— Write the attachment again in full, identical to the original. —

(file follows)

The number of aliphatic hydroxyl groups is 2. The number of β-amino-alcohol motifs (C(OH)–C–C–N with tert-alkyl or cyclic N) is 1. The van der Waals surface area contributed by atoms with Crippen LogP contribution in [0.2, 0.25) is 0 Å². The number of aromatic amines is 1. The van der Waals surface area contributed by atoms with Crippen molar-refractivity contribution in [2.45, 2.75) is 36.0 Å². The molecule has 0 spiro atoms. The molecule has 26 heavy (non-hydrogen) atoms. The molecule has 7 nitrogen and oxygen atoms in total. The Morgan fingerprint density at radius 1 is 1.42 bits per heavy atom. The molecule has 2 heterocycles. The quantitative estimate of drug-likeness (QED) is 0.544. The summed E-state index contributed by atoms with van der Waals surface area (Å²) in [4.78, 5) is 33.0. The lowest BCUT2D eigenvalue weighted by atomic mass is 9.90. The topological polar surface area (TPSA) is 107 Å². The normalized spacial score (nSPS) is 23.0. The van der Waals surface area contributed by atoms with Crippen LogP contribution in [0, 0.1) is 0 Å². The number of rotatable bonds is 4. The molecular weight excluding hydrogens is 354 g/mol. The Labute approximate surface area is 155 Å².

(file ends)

The number of aliphatic hydroxyl groups is 2. The number of β-amino-alcohol motifs (C(OH)–C–C–N with tert-alkyl or cyclic N) is 1. The van der Waals surface area contributed by atoms with Crippen LogP contribution in [0.2, 0.25) is 0 Å². The number of aromatic amines is 1. The van der Waals surface area contributed by atoms with Crippen molar-refractivity contribution in [2.45, 2.75) is 36.0 Å². The molecule has 0 spiro atoms. The molecule has 26 heavy (non-hydrogen) atoms. The molecule has 7 nitrogen and oxygen atoms in total. The Morgan fingerprint density at radius 1 is 1.42 bits per heavy atom. The molecule has 2 heterocycles. The quantitative estimate of drug-likeness (QED) is 0.544. The summed E-state index contributed by atoms with van der Waals surface area (Å²) in [4.78, 5) is 33.0. The lowest BCUT2D eigenvalue weighted by atomic mass is 9.90. The topological polar surface area (TPSA) is 107 Å². The normalized spacial score (nSPS) is 23.0. The van der Waals surface area contributed by atoms with Crippen LogP contribution in [0, 0.1) is 0 Å². The number of rotatable bonds is 4. The molecular weight excluding hydrogens is 354 g/mol. The Labute approximate surface area is 155 Å².